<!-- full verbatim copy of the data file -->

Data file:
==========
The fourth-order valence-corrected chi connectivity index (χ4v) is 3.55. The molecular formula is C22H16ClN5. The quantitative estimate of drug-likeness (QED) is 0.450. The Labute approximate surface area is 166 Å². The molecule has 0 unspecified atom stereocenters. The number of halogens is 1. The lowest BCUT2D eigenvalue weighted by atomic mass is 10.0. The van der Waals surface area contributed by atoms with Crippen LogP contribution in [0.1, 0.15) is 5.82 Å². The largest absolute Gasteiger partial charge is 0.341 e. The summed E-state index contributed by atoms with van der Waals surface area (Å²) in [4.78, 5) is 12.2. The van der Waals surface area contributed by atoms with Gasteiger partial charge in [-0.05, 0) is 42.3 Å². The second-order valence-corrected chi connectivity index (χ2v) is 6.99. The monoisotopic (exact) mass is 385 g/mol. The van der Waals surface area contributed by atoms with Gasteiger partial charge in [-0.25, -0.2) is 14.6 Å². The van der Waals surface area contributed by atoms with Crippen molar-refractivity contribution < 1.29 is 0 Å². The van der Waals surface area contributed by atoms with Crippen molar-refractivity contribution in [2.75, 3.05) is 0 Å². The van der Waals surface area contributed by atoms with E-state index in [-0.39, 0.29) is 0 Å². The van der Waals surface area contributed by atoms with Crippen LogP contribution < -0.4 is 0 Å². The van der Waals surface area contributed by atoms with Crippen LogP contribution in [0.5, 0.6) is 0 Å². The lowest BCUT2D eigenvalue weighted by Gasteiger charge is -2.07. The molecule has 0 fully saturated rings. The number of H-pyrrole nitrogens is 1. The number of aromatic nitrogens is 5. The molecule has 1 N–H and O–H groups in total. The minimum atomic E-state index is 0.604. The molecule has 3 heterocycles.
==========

The fourth-order valence-corrected chi connectivity index (χ4v) is 3.55. The molecular formula is C22H16ClN5. The quantitative estimate of drug-likeness (QED) is 0.450. The Labute approximate surface area is 166 Å². The molecule has 0 unspecified atom stereocenters. The number of halogens is 1. The lowest BCUT2D eigenvalue weighted by atomic mass is 10.0. The van der Waals surface area contributed by atoms with Crippen LogP contribution in [0.1, 0.15) is 5.82 Å². The largest absolute Gasteiger partial charge is 0.341 e. The summed E-state index contributed by atoms with van der Waals surface area (Å²) in [4.78, 5) is 12.2. The van der Waals surface area contributed by atoms with Gasteiger partial charge in [-0.05, 0) is 42.3 Å². The second-order valence-corrected chi connectivity index (χ2v) is 6.99. The monoisotopic (exact) mass is 385 g/mol. The van der Waals surface area contributed by atoms with Gasteiger partial charge in [-0.25, -0.2) is 14.6 Å². The van der Waals surface area contributed by atoms with Crippen molar-refractivity contribution < 1.29 is 0 Å². The van der Waals surface area contributed by atoms with Crippen molar-refractivity contribution in [2.75, 3.05) is 0 Å². The van der Waals surface area contributed by atoms with E-state index in [-0.39, 0.29) is 0 Å². The van der Waals surface area contributed by atoms with Crippen LogP contribution < -0.4 is 0 Å². The van der Waals surface area contributed by atoms with Crippen LogP contribution in [0.5, 0.6) is 0 Å². The lowest BCUT2D eigenvalue weighted by Gasteiger charge is -2.07. The molecule has 0 fully saturated rings. The number of H-pyrrole nitrogens is 1. The number of aromatic nitrogens is 5. The molecule has 1 N–H and O–H groups in total. The minimum atomic E-state index is 0.604. The molecule has 3 heterocycles.